I already provided financial information on my initial VA application. Why is it necessary to complete a separate financial assessment for long-term care?
Unlike the information collected from the Means Test which is based on your previous year’s income, the 10-10EC is designed to assess your current financial status, including current expenses. This in-depth analysis provides the necessary monthly income/expense information to determine whether you qualify for cost-free care or a significant reduction from the maximum copayment charge.”
Once I submit a completed VA Form 10-10EC, who notifies me of my long-term care copayment requirements?
“The social worker or case manager involved in your long-term care placement will provide you with an annual projection of your monthly co-payment changes.”
Assuming I qualify for nursing home care, how is it determined whether the care will be provided in a VA facility or a private nursing home at VA expenses?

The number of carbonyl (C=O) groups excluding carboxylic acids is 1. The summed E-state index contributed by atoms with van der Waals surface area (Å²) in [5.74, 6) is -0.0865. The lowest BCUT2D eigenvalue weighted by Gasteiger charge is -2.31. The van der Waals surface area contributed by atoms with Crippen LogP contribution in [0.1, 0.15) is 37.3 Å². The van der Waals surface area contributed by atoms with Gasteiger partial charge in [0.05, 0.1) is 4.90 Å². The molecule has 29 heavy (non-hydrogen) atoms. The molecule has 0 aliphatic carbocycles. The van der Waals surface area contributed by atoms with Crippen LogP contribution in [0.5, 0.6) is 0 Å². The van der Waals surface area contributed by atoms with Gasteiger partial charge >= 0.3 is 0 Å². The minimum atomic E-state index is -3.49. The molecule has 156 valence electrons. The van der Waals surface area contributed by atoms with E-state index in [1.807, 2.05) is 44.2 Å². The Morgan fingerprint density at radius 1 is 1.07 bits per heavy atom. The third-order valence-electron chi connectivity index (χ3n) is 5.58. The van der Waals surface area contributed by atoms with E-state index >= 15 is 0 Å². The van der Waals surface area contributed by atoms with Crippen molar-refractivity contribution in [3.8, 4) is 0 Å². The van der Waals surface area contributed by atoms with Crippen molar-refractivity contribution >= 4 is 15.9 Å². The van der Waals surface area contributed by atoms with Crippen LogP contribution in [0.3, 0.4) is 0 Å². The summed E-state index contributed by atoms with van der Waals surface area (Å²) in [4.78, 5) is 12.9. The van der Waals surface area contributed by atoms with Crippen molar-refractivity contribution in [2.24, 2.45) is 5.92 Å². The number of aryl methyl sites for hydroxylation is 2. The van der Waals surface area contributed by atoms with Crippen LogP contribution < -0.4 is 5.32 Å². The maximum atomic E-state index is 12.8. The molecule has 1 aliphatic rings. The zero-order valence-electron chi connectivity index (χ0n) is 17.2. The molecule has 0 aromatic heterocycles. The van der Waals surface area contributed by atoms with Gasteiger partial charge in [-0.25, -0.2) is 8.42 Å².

“Generally, if you qualify for indefinite nursing home care, that care will be indefinite nursing home care, that care will be furnished in a VA facility. Care may be provided in a private facility under VA contract when there is compelling medical or social need. If you do not qualify for indefinite care, you may be placed in a community nursing home – generally not to exceed six months – following an episode of VA care. The purpose of this short-term placement is to provide assistance to you and your family while alternative, long term arrangements are explored.”
For veterans who do not qualify for indefinite nursing home care at VA expense, what
assistance is available for making alternative arrangements?
“When the need for nursing home care extends beyond the veteran’s eligibility, our social workers will help family members identify possible sources for financial assistance. Our staff will review basic Medicare and Medicaid eligibility and direct the family to the appropriate sources for further assistance, including possible application for additional VA benefit programs.”